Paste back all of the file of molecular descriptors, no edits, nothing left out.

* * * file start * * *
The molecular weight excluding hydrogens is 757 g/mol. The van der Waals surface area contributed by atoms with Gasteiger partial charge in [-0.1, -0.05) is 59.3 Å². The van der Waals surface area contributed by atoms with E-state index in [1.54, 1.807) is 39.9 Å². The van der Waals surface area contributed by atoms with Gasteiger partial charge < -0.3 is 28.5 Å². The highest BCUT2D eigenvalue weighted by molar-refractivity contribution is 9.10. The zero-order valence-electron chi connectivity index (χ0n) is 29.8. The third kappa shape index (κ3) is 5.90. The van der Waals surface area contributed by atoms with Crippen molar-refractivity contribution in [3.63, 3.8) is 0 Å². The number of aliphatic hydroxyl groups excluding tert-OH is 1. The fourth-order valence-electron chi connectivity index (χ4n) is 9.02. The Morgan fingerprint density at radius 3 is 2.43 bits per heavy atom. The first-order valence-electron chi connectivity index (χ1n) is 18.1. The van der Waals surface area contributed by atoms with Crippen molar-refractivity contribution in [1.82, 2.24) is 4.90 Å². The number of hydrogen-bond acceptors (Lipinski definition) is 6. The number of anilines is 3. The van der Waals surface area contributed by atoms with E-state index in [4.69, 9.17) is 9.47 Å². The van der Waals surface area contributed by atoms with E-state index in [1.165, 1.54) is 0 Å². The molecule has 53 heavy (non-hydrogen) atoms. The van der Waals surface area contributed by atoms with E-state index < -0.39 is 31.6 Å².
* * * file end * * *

The molecular weight excluding hydrogens is 757 g/mol. The van der Waals surface area contributed by atoms with Gasteiger partial charge in [-0.1, -0.05) is 59.3 Å². The van der Waals surface area contributed by atoms with E-state index in [1.54, 1.807) is 39.9 Å². The van der Waals surface area contributed by atoms with Gasteiger partial charge < -0.3 is 28.5 Å². The highest BCUT2D eigenvalue weighted by molar-refractivity contribution is 9.10. The zero-order valence-electron chi connectivity index (χ0n) is 29.8. The third kappa shape index (κ3) is 5.90. The van der Waals surface area contributed by atoms with Crippen molar-refractivity contribution in [3.63, 3.8) is 0 Å². The number of aliphatic hydroxyl groups excluding tert-OH is 1. The fourth-order valence-electron chi connectivity index (χ4n) is 9.02. The Morgan fingerprint density at radius 3 is 2.43 bits per heavy atom. The first-order valence-electron chi connectivity index (χ1n) is 18.1. The van der Waals surface area contributed by atoms with Crippen molar-refractivity contribution in [1.82, 2.24) is 4.90 Å². The number of hydrogen-bond acceptors (Lipinski definition) is 6. The number of anilines is 3. The van der Waals surface area contributed by atoms with E-state index in [4.69, 9.17) is 9.47 Å². The van der Waals surface area contributed by atoms with E-state index in [1.165, 1.54) is 0 Å². The molecule has 53 heavy (non-hydrogen) atoms. The van der Waals surface area contributed by atoms with E-state index < -0.39 is 31.6 Å².